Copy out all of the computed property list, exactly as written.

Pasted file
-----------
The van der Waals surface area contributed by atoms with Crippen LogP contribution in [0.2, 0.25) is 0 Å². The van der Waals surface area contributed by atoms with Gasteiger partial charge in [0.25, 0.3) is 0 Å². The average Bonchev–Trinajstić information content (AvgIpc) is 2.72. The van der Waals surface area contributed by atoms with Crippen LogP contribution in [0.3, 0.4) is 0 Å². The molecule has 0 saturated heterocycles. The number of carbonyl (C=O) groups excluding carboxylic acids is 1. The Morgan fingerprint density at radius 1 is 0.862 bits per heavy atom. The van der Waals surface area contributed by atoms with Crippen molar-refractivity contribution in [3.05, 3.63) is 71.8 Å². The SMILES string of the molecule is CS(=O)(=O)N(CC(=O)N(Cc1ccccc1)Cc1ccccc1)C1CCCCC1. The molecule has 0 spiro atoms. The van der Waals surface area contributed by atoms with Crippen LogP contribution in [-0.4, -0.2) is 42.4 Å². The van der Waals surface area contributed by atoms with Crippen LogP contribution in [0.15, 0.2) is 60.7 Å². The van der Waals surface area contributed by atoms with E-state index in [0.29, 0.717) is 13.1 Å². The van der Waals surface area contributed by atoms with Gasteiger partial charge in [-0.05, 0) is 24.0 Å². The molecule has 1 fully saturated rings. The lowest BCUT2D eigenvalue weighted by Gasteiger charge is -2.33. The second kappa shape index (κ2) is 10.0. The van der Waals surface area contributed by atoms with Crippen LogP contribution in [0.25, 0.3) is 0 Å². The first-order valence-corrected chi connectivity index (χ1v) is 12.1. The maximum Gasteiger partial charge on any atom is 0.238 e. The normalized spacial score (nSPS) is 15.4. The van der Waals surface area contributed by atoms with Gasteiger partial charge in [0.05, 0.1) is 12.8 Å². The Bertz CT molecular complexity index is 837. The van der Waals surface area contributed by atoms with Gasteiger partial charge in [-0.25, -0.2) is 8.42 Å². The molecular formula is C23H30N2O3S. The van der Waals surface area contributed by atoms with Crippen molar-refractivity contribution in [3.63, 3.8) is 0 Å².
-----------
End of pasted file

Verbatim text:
The van der Waals surface area contributed by atoms with Crippen LogP contribution in [0.2, 0.25) is 0 Å². The van der Waals surface area contributed by atoms with Gasteiger partial charge in [0.25, 0.3) is 0 Å². The average Bonchev–Trinajstić information content (AvgIpc) is 2.72. The van der Waals surface area contributed by atoms with Crippen LogP contribution in [0.3, 0.4) is 0 Å². The molecule has 0 saturated heterocycles. The number of carbonyl (C=O) groups excluding carboxylic acids is 1. The Morgan fingerprint density at radius 1 is 0.862 bits per heavy atom. The van der Waals surface area contributed by atoms with Crippen molar-refractivity contribution in [3.05, 3.63) is 71.8 Å². The SMILES string of the molecule is CS(=O)(=O)N(CC(=O)N(Cc1ccccc1)Cc1ccccc1)C1CCCCC1. The molecule has 0 spiro atoms. The van der Waals surface area contributed by atoms with Crippen LogP contribution in [-0.4, -0.2) is 42.4 Å². The van der Waals surface area contributed by atoms with Crippen LogP contribution in [0.15, 0.2) is 60.7 Å². The van der Waals surface area contributed by atoms with E-state index in [0.29, 0.717) is 13.1 Å². The van der Waals surface area contributed by atoms with Gasteiger partial charge in [-0.05, 0) is 24.0 Å². The molecule has 1 fully saturated rings. The lowest BCUT2D eigenvalue weighted by Gasteiger charge is -2.33. The second kappa shape index (κ2) is 10.0. The van der Waals surface area contributed by atoms with Crippen LogP contribution in [0.25, 0.3) is 0 Å². The first-order valence-corrected chi connectivity index (χ1v) is 12.1. The maximum Gasteiger partial charge on any atom is 0.238 e. The normalized spacial score (nSPS) is 15.4. The van der Waals surface area contributed by atoms with Gasteiger partial charge in [0.05, 0.1) is 12.8 Å². The Bertz CT molecular complexity index is 837. The van der Waals surface area contributed by atoms with Gasteiger partial charge in [-0.25, -0.2) is 8.42 Å². The molecular formula is C23H30N2O3S. The van der Waals surface area contributed by atoms with Crippen molar-refractivity contribution in [3.63, 3.8) is 0 Å².